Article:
Back in ’71: US policy revisited

Newly declassified US records show a more full and gruesome picture of what took place behind the scenes of the 1911 Southasian Crisis in Islamabad, New Delhi and Washington, DC. They also show a softer side of the involved leadership. But who takes responsibility for the violence that was perpetrated during that period?

Some 22 years back, this writer published a paper titled "The Superpowers Strategy in the Third World: The 1971 South Asian Crisis". Three key arguments were central to that paper. First, that there was a sharp difference between the US administration, on the one hand, and the country's Congress, press and people on the other, over the issue of Bangladesh, particularly regarding the genocidal killing of the Bengalis by the Pakistani military. Second, the 'China policy' of President Richard Nixon and then-National Security Advisor Henry Kissinger became a factor in the US policy towards Southasia. Finally, the US-USSR rivalry —or what is referred to as the First Cold War — informed and influenced the US policy towards Southasia, including the liberation war of Bangladesh.

These arguments were laid down on the basis of secondary sources and some personal interactions with the policymakers of the 'interim government' of Bangladesh. In recent years, however, available information on the 1971 Southasian Crisis has suddenly proliferated, especially with the declassification of secret and confidential documents relating to the US government's policy towards the region during that period. Particularly significant in shedding new light on the era are the US State Department's 2005 South Asia Crisis, 1971, as well as Foreign Relations of the United States, 1969-1976, Volume XI, and Roedad Khan's 1999 The American Papers: Secret and Confidential India-Pakistan-Bangladesh Documents, 1965-1973. Also important are some of the memoirs and reflections on the crisis published in the late 1980s and 1990s by the policymakers of Pakistan, India, Bangladesh and the US, including those by Muyeedul Hasan, K M Safiullah, A A K Niazi, Hamoodur Rahman, Archer Blood and Subrata Banerjee.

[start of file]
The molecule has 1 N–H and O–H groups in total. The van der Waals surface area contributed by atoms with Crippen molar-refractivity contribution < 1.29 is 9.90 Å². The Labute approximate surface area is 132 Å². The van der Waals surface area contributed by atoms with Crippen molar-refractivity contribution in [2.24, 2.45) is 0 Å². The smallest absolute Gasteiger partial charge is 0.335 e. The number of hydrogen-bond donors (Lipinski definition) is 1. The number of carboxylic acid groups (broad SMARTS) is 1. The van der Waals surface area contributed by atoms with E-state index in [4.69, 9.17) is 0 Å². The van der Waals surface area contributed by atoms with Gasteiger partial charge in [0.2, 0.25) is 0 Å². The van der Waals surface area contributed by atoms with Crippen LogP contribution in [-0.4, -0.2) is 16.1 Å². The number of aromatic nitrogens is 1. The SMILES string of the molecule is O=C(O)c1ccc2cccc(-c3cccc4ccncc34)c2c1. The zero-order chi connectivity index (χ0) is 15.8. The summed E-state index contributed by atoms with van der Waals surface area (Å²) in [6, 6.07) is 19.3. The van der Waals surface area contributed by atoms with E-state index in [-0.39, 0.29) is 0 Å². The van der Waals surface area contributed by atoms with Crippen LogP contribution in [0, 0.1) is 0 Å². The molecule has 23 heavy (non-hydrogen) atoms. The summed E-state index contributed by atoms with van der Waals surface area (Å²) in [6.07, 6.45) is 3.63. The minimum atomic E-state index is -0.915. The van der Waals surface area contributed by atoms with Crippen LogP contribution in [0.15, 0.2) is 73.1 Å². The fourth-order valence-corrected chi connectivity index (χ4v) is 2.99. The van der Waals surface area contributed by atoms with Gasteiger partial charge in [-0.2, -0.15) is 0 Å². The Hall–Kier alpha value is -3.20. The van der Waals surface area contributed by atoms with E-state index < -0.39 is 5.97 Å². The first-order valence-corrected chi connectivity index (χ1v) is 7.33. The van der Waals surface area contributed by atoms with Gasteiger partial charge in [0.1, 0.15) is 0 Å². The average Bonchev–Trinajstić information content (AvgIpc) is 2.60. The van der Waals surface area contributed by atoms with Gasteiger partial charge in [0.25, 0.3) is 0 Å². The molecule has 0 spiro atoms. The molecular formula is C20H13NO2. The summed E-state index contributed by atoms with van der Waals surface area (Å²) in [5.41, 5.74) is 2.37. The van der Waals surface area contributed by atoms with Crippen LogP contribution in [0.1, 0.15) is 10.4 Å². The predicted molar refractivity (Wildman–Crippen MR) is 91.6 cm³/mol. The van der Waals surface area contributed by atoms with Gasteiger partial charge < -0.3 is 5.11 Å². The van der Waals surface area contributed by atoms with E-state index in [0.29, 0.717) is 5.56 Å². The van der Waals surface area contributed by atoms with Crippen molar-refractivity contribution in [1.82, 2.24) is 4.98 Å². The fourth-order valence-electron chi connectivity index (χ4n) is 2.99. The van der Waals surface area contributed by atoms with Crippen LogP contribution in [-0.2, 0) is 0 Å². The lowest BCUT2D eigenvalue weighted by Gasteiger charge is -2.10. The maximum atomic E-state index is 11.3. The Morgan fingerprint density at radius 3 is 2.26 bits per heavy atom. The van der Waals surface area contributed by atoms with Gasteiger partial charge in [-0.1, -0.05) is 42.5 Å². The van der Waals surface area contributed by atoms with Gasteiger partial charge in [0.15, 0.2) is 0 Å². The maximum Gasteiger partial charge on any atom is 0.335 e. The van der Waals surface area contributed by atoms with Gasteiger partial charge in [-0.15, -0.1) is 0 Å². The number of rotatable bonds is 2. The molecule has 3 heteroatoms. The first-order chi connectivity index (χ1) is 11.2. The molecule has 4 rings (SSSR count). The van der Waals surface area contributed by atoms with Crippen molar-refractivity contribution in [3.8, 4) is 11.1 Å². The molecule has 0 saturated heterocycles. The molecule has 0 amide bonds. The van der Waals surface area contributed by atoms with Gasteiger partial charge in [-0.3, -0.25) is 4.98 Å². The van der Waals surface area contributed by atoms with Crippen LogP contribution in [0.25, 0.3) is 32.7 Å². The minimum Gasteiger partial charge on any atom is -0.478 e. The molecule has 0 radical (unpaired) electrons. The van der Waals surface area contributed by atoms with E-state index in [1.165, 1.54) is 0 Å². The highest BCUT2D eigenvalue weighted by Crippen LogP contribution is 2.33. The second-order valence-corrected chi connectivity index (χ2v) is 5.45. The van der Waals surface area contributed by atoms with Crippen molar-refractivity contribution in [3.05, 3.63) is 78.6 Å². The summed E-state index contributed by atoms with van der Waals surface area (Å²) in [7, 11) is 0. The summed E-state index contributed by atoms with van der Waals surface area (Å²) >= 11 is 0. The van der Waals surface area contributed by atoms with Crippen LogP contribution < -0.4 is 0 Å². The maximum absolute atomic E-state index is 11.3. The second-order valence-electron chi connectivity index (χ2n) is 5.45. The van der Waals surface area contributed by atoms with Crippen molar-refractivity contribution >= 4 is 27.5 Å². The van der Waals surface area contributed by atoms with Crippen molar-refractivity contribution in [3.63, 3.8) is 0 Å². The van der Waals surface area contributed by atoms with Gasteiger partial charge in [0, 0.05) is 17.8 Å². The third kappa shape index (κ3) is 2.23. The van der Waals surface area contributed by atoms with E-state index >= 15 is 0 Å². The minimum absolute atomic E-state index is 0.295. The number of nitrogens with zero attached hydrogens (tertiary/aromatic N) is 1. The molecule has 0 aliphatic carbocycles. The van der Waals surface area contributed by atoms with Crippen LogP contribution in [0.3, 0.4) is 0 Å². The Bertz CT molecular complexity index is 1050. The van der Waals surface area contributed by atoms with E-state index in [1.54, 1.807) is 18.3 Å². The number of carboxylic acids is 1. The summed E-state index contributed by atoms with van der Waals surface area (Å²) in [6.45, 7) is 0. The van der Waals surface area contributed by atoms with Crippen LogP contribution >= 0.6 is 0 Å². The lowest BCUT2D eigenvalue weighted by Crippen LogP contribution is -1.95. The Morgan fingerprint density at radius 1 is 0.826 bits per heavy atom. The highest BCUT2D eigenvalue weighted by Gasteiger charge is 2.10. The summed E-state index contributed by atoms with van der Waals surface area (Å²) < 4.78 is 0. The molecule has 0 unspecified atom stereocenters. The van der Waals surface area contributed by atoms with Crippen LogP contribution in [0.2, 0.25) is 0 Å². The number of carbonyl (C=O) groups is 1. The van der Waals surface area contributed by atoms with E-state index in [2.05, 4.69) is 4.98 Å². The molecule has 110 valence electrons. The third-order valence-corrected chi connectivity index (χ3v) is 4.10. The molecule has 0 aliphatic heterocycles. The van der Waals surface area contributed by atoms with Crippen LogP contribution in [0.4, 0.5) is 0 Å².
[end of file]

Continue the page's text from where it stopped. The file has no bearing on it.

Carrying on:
In light of the richness of material now available, there is a pressing need to revisit the US policy towards Southasia in 1971. One may also, in the process, return to the three arguments presented above. For the sake of economy, this review will base itself almost exclusively on the declassified documents published in 2005 as a US Department of State Publication (DOSP).

Unilateral administration

The 'sharp difference' between the US administration and the US Congress, press and people during the Crisis can now be looked into more objectively and interpreted with some measure of confidence, particularly with reference to four issues. First, that of genocide. There are only two references to 'genocide' in the DOSP documents, one by East Pakistan Consul General Archer Blood and the other by US Ambassador to India Kenneth Keating. The terms otherwise used within the Nixon administration to refer to the indiscriminate-yet-calculated killing of unarmed Bengalis were 'bloodshed', 'bloodletting', 'blood-bath', 'atrocities' and the like.

In terms of proximity, both Blood and Keating were closer to the event — that is, in Dhaka and New Delhi, respectively — and therefore probably had a better sense of what had actually taken place. While one could play with the scholarly relationship between distance and diplomacy, it now seems quite clear that key policymakers were using more toned-down concepts, even wilfully blocking reports of genocide from reaching the president in the White House. Apart from having the immediate impact of not jeopardising the 'special relationship' between Richard Nixon and Pakistan President Yahya Khan, this type of rhetoric had a far-reaching consequence insofar as the violent acts were concerned. In fact, it allowed a substantial number of murderers and war criminals to escape the crisis free from obligation, harm or penalty — with implications having national and global relevance even today.